El Kabeir in doubt for Kentucky Derby because of sore foot

LOUISVILLE, Ky. (AP) El Kabeir's sore foot knocked the horse out of the Kentucky Derby.

The gray colt did not have his usual jog on Friday and Justin Zayat, son of owner Ahmed Zayat, later said on Twitter that ''it looks like he might be getting a foot abscess or a foot bruise'' in his left front foot.

That put trainer John Terranova in a race against the clock to resolve the problem. Late Friday afternoon, he notified Kentucky Horse Racing Commission stewards that the horse was scratched.

That reduces Saturday's field to 19. Horses will slide down and leave the No. 1 post position against the rail open.

Terranova noticed when El Kabeir took a few cautious steps out of his stall.

''We'll do what's best for the horse,'' the trainer said.

The defection came too late for Tale of Verve, the second also-eligible Derby horse. Friday's 9 a.m. scratch deadline came and went with the field still intact. The rules prevent any horses being added to the race after that.

Stanford was scratched Thursday, which opened a spot for Frammento, the first also eligible, to join the field from post No. 20.

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DERBY DEPTH: The 15-1 early odds on Upstart is a reflection of the depth of the 141st Derby field.

In other years, Upstart would draw more respect. But this Derby appears loaded, topped by trainer Bob Baffert's intimidating duo of American Pharoah and Dortmund.

So Upstart gets lost in the 20-horse crowd, creating possible wagering value on a colt with legitimate credentials.

Upstart won his first two races at Saratoga last summer. He closed the year with strong efforts in Grade 1 stakes, finishing second in the Champagne run in the slop at Belmont Park and third in the Breeders' Cup Juvenile at Santa Anita.

He wintered in Florida with trainer Rick Violette, winning the Holy Bull and Fountain of Youth before a second-place finish to the undefeated Materiality in the Florida Derby.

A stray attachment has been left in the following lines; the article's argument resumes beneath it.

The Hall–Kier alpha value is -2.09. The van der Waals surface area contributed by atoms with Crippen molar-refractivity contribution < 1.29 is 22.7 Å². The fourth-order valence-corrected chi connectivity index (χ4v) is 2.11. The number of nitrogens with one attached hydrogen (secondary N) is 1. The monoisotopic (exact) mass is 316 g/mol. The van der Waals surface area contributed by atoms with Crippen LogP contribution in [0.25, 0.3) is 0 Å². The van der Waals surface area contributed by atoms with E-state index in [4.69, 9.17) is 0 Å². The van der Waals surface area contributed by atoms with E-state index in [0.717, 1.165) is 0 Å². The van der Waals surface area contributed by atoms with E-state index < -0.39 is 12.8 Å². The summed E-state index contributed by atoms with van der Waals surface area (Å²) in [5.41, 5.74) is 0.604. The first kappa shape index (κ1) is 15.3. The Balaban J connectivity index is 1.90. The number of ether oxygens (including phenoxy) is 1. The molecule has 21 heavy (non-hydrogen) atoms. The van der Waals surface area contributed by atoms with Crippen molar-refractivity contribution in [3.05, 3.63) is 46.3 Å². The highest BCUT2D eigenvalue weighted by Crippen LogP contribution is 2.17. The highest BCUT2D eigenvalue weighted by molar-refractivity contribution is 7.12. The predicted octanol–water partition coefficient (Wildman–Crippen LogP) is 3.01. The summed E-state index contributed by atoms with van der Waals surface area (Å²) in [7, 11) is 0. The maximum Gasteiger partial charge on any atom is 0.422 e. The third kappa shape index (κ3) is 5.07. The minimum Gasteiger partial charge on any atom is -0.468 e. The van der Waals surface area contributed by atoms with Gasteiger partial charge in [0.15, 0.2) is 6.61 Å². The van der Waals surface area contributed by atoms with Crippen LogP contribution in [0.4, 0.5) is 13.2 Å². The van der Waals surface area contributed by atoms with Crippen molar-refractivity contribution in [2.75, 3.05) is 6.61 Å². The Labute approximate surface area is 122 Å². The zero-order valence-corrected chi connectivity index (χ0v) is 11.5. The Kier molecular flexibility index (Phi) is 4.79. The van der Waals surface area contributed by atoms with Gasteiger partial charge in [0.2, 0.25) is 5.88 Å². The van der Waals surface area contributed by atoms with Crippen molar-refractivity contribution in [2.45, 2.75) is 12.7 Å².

''Between racetracks and trips, it hasn't been ideal as far as results,'' Violette said. ''Still, only one horse beat us all winter. He's run fast enough to win the Derby, and he's trained great coming into this.''

This will be the second straight year Violette brings a New York-bred to the Derby. After vying for the lead on the final turn, Samraat finished fifth last year.

Jose Ortiz, Samraat's rider, has the mount aboard Upstart.

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READY TO FIRE: Dortmund, 6 for 6 coming into the Derby, had two close calls that could have blemished his unbeaten record.

Both times it was Firing Line who pushed him to the limit.

Firing Line carries a generous 12-1 price for a horse that finished only a head behind Dortmund in the Los Alamitos Futurity and the Robert B. Lewis Stakes at Santa Anita.

After the two narrow losses, trainer Simon Callaghan chose not to test Dortmund a third straight time. He took Firing Line to New Mexico, where he romped by 14 1/4 lengths in the Sunland Derby.

''As a trainer, you prefer to have an easy race for your horse coming into one like this,'' Callaghan said. ''We thought we could do well in that race but we were a bit surprised by just how well he did. I've never had a horse win a stakes race by that far. It was a confidence builder for him, and we're glad of that.''

Hall of Famer Gary Stevens, a three-time Derby winner, will ride.

This will be the Derby debut for Callaghan.

''I believe he's ready,'' the trainer said. ''He's feeling good, acting good, right where we want him to be.''

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JOCK ON THE CLOCK: Many riders have mounts at more than one track over the course of a weekend.

Few travel as far as Christophe Soumillon, the jockey for Mubtaahij in the Derby. He has also booked assignments at Longchamp Racecourse in Paris on Sunday.

As soon as the Derby is over, a police escort will hustle Soumillon to the Louisville airport where a private jet will whisk him to Teterboro Airport in northern New Jersey.

From there a limo will be waiting for the drive to John F. Kennedy International Airport in Queens to catch the last flight to Paris.

He is scheduled land at noon in France, where another car will take him to Longchamp in time for racing to start at 1:30 p.m. Soumillon might sneak in a quick nap. His first mount is at 3 p.m. in the Prix Ganay.

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